Actinopterygii (ray-finned fishes) > Gadiformes
(Cods) > Gadidae
(Cods and haddocks)
Etymology: Gadus: Latin, gadus = a fish, cod? (Ref. 45335); macrocephalus: macrocephalus meaning large head (Ref. 6885).
Environment: milieu / climate zone / depth range / distribution range
Marine; brackish; demersal; oceanodromous (Ref. 51243); depth range 10 - 1280 m (Ref. 50550), usually 100 - 400 m (Ref. 54440). Boreal; 6°C - 9°C (Ref. 11800); 63°N - 31°N, 119°E - 119°W (Ref. 54440)
Arctic: Chukchi and Beaufort Seas eastward across Arctic Canada to western Greenland; south in the Atlantic Ocean to Gulf of St. Lawrence. Pacific Ocean: eastern Pacific to southern California at Santa Monica, and in the western Pacific to the Yellow Sea.
Length at first maturity / Size / Weight / Age
Maturity: Lm 67.0, range 23 - 85 cm
Max length : 119 cm TL male/unsexed; (Ref. 40637); max. published weight: 22.7 kg (Ref. 27436); max. reported age: 25 years (Ref. 55701)
soft rays: 31 - 42;
Vertebrae: 49 - 55. Distinguished by the presence of 3 dorsal and 2 anal fins, a long chin barbel (about 3/4 as long as the eye diameter in young, longer than eye diameter in adults), and a space between the second and third dorsal fins that is shorter than the eye diameter (Ref. 27547). Lateral line with a prominent arch under the 1st and 2nd dorsal fins, is straight toward the tail, ending under the 3rd dorsal (Ref. 27547). Brown or gray dorsally, becoming paler ventrally; dark spots or vermiculating patterns on the sides (Ref.1371). Yellow color phases are known (Ref. 27547). Fins dusky; dorsal, anal and caudal fins with white edges that are wider on anal and caudal than on dorsal (Ref. 27547).
Found mainly along the continental shelf and upper slopes (Ref. 1371). Form schools (Ref. 9988). They appear to be indiscriminate predators upon dominant food organisms present (Ref. 1371). Young probably feed on copepods and similar organisms (Ref. 27547). Adults feed on fishes, octopi, and large benthic and benthopelagic crustaceans (Ref. 1371); also worms. Parasites of the species include sealworm (Phocanema decipiens) in flesh, copepod (Lernaeocera branchialis) on gills and cestode (Pyramicocephalus phocarum) in the intestine (Ref. 5951). Marketed fresh and frozen for human consumption (Ref. 2850), and also dried or salted and smoked (Ref. 9988). Eaten steamed, fried, broiled, boiled, micro-waved and baked (Ref. 9988). Used in Chinese medicine (Ref. 12166). Minimum depth from Ref. 054440.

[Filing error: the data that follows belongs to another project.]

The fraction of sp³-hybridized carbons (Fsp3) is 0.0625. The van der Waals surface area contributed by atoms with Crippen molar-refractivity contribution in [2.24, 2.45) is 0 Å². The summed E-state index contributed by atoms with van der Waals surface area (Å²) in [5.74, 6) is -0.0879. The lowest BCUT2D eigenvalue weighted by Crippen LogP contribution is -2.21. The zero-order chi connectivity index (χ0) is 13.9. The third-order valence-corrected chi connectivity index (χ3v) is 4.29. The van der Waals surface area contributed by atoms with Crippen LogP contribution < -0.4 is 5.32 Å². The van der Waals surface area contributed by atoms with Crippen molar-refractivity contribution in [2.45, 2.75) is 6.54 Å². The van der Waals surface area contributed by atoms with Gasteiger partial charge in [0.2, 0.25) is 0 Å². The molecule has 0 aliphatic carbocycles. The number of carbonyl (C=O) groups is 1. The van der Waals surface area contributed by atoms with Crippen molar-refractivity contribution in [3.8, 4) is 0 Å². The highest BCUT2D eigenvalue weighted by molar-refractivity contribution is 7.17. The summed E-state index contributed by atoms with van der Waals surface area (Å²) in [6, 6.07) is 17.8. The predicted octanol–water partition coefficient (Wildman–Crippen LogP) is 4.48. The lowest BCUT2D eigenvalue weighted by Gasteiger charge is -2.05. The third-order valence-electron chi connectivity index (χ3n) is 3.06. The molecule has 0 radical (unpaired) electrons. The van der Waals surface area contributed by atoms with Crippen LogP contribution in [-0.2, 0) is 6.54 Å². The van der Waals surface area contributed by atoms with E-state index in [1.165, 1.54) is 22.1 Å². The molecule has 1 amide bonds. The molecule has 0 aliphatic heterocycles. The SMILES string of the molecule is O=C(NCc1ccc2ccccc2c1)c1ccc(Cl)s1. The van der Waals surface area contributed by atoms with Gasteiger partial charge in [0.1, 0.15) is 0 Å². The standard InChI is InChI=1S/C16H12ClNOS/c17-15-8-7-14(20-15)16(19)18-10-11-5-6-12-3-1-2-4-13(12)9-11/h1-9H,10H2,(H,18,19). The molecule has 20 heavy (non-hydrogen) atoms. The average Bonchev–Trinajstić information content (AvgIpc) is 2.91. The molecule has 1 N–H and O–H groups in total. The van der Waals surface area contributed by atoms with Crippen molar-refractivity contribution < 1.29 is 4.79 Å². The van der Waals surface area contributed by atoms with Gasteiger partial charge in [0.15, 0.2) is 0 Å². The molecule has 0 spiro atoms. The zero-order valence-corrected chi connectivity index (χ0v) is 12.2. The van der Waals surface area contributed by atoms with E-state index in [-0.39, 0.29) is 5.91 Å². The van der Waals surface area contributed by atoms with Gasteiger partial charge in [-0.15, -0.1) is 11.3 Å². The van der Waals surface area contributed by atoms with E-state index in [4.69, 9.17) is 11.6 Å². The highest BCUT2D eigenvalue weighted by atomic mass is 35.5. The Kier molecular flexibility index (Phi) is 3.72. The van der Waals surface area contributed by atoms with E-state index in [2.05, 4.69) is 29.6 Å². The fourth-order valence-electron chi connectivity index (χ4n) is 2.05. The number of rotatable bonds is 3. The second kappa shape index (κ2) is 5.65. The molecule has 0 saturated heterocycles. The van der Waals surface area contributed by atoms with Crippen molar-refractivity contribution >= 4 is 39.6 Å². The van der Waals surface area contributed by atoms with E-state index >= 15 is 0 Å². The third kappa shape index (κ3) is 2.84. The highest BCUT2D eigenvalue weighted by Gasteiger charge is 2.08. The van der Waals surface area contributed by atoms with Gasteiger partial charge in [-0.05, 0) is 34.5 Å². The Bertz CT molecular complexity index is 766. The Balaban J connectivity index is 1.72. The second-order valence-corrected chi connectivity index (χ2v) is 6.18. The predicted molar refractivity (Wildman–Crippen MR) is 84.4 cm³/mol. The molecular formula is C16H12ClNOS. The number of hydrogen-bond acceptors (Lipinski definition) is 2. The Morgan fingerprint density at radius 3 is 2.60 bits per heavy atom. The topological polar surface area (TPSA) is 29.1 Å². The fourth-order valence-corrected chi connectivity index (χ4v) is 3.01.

From late summer to mid-winter, fish move into the deeper water (100 to 250 m) of spawning areas; move inshore to depths of 30 to 60 m after spawning (Ref. 27547). Spawning occurs once a year (Ref. 120291).
Cohen, D.M., T. Inada, T. Iwamoto and N. Scialabba, 1990. FAO species catalogue. Vol. 10. Gadiform fishes of the world (Order Gadiformes). An annotated and illustrated catalogue of cods, hakes, grenadiers and other gadiform fishes known to date. FAO Fish. Synop. 125(10). Rome: FAO. 442 p. (Ref. 1371)
IUCN Red List Status (Ref. 123251)
CITES (Ref. 118484)
Threat to humans
Fisheries: highly commercial; gamefish: yes
Estimates based on models
Preferred temperature (Ref. 115969
): 0.5 - 6.4, mean 2.9 °C (based on 495 cells).
Phylogenetic diversity index (Ref. 82805
= 0.6250 [Uniqueness, from 0.5 = low to 2.0 = high].
Bayesian length-weight: a=0.00724 (0.00624 - 0.00841), b=3.09 (3.05 - 3.13), in cm total length, based on LWR estimates for this species (Ref. 93245
Trophic level (Ref. 69278
): 4.2 ±0.1 se; based on diet studies.
Resilience (Ref. 120179
): Low, minimum population doubling time 4.5 - 14 years (Musick et al. 2000 (Ref. 36717
); tmax=25; tm=3-8; K=0.11-0.27; Fec >1million).
Vulnerability (Ref. 59153
): Moderate to high vulnerability (50 of 100) .